Dungeons & Dragons Might Stop Using The Term “Race”?!

By its admission, Dungeons & Dragons is taking a big step towards inclusivity by removing outdated terminology baked into the problematic roots of the fantasy genre.



Effective immediately, Dungeons & Dragons is removing the term “race” from its lexicon. This change has been made in parallel with the ongoing development of One D&D, the evergreen 5th edition of the game.

In the fantasy genre, the term “race” is often used to describe completely different types of creatures, from elves and humans to goblins and orcs.

The term “race” was first used by J.R.R. Tolkien in The Lord of the Rings but has now become standard terminology in most fantasy games, including D&D.

Dungeons & Dragons is now taking a step towards changing this problematic terminology. D&D has been trying to move away from the term “race” since the release of the 5th edition. However, it still relied on the obsolete term when referring to game mechanics. Starting with the latest One D&D playtest, and for all future content, it will use the term “species” instead of “race”. Wizards of the Coast published a blog post explaining its reasoning and process.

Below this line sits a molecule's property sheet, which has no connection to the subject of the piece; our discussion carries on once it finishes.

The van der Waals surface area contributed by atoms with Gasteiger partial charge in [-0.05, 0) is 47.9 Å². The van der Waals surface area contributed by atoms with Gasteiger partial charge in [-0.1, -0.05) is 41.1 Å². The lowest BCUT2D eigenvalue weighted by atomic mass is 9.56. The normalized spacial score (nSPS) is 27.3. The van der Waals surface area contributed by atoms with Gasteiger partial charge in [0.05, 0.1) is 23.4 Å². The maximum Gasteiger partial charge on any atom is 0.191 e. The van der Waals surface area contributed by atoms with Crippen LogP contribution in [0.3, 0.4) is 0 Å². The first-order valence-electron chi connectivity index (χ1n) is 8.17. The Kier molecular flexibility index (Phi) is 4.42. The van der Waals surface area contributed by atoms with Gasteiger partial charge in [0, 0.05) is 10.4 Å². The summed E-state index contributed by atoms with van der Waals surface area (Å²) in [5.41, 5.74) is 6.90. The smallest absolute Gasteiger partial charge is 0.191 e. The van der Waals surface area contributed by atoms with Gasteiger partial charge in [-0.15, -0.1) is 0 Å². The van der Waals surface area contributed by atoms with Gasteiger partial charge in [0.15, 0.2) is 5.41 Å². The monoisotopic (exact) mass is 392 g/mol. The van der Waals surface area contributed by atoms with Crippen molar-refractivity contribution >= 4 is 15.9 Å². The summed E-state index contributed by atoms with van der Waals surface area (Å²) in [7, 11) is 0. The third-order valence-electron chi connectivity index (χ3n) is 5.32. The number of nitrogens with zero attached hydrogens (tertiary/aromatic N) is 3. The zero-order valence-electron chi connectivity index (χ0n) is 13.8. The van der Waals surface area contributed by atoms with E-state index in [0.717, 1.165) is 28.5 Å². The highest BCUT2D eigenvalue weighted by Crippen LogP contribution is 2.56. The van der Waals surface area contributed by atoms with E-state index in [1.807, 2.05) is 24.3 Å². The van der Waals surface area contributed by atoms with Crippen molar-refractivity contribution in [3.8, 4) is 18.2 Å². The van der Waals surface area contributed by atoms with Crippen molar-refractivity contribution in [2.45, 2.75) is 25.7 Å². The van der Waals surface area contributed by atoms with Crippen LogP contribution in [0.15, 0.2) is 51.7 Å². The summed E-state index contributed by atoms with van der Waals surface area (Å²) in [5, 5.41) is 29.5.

In the real world, the term “race” has historically been used to divide and oppress different groups of people.

In fantasy, race goes from a social construct to actual physical differences. It was inadvertently giving space to discrimination that exists in both places. As the father of modern fantasy, Tolkien’s use of the word “race” unwittingly codified the terminology for those who followed. Including popular games such as World of Warcraft.

Dungeons & Dragons has made some sonorous blunders recently. So the transparency and attention shown in its blog is a welcome change. Removing the term is, by most accounts, an intelligent move for the world’s oldest TTRPG.

Nevertheless, players are not yet ready to congratulate D&D for this change.

Other games, such as Paizo Pathfinder, are leaps and bounds ahead of them regarding fairness and inclusivity. Players think Wizards of the Coast needs to catch up. Dungeons & Dragons is looking for feedback on the diction. So players who would prefer a different word, be sure to voice your opinion in the next One D&D playtest survey. This is scheduled to take place from 21 December.

Source: D&D Beyond

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